The Distinction Between Health-Related Social Needs & Social Determinants of Health
As children, we never see health as anything but personal: we got sick, we went to the doctor, we got better (hopefully). And health risk factors were nearby—germs from siblings or school friends, injuries at parks or in sports, etc. The world of health was narrow. As adults we know, of course, that it’s more complicated than that: individual wellbeing can be understood not just by a range of personal experiences but through broad contextual factors like public policy, economics, and geography—what together have come to be known as the Social Determinants of Health (SDoH).
When we contextualize healthcare through SDoH, it becomes easier to identify more effective, farther reaching solutions that affect not just individuals but entire communities as a whole.
When we contextualize healthcare through SDoH, it becomes easier to identify more effective, farther reaching solutions that affect not just individuals but entire communities as a whole. This is an extremely powerful and important way to reframe how we must think about health. Unfortunately, unless we are in a position to effect change at the policy level, viewing our work through the lens of SDoH can actually impede our ability to improve lives and change communities. Why? Because it misrepresents exactly where and how we can successfully intervene.
Social Determinants of Health are Neutral
The Social Determinants of Health include five key areas that capture how where we live affects how we live:
- Economic Stability
- Social and Community Context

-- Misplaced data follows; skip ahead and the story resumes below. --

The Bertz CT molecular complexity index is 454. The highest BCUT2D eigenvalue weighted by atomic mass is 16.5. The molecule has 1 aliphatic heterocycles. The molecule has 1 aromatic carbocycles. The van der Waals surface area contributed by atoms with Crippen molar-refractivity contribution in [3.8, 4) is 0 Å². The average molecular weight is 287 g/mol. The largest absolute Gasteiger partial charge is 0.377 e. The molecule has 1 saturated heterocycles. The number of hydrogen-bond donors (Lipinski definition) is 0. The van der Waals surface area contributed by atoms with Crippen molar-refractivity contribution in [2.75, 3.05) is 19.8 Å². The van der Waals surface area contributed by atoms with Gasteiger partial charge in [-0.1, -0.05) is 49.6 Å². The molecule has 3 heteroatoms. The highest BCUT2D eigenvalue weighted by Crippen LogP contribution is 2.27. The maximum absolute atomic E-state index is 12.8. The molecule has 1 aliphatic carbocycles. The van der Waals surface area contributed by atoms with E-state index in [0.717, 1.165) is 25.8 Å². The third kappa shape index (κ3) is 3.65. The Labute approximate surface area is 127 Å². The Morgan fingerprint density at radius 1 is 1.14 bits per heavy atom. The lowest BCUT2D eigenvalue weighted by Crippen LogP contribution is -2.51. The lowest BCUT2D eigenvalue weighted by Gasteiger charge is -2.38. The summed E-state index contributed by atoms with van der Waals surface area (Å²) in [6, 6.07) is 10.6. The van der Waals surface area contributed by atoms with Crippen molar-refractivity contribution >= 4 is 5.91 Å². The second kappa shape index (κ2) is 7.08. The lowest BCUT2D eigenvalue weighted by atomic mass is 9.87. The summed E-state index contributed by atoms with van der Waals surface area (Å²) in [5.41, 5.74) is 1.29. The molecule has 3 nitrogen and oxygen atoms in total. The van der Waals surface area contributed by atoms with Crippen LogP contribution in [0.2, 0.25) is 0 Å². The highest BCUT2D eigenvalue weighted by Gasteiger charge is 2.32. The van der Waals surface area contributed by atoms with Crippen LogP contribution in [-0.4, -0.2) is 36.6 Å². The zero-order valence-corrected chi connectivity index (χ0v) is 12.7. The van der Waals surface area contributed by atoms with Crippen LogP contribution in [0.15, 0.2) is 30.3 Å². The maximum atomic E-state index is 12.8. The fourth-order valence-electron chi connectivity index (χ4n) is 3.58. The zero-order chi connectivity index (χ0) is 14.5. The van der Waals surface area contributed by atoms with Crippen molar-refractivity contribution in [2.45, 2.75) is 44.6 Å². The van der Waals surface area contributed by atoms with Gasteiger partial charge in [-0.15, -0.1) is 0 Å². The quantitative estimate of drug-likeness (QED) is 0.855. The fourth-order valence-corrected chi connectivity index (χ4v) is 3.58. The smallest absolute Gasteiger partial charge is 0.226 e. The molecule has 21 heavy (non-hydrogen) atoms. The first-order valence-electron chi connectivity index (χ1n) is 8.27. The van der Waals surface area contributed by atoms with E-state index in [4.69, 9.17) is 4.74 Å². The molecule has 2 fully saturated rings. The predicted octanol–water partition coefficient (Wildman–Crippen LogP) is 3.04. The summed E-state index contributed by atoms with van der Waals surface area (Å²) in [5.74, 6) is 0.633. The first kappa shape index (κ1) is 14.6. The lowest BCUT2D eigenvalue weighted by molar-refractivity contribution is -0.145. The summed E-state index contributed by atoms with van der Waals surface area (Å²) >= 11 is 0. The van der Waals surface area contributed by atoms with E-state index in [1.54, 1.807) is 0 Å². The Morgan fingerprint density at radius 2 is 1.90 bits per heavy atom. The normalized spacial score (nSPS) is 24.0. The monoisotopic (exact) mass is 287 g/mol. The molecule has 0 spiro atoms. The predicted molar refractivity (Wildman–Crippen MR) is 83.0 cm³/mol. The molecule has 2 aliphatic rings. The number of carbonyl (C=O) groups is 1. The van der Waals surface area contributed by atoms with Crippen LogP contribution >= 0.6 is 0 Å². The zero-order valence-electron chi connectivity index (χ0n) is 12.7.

- Health and Health Care
- Neighborhood and Built Environment
SDoH are most often presented as inherently negative—as something to be “addressed”; but they are, in fact, neutral frames for evaluating how a person’s health is shaped, for better or worse, by forces larger than their personal choices. For example, a person’s level of housing security indicates their level of economic stability. If a person and those around them are housed securely, their well-being is likely greater than a person whose housing is less secure. Similarly, a person’s level of education (and the broader community’s access to education) predicts their level of health. Food and educational access determine a population’s health status in general; they don’t necessarily determine it negatively. Communities with high levels of access to food and education do not need to have their SDoH addressed. In short, SDoH tell us where to look, not what we will see.
Social Determinants of Health Need Policy Solutions
Leaning too heavily on SDoH poses another problem: if we employ SDoH as a lens to evaluate population health, then our solutions must be enacted at the level. For example, a policy intervention that seeks to alleviate insecure housing by allowing Medicaid to cover rent can lead to significant health outcomes for the whole community. This is what it would mean to truly address SDoH. Because these interventions require significant political capital and access to the levers of power, most of us working in this space are not targeting these sorts of solutions. We’re doing something different. What?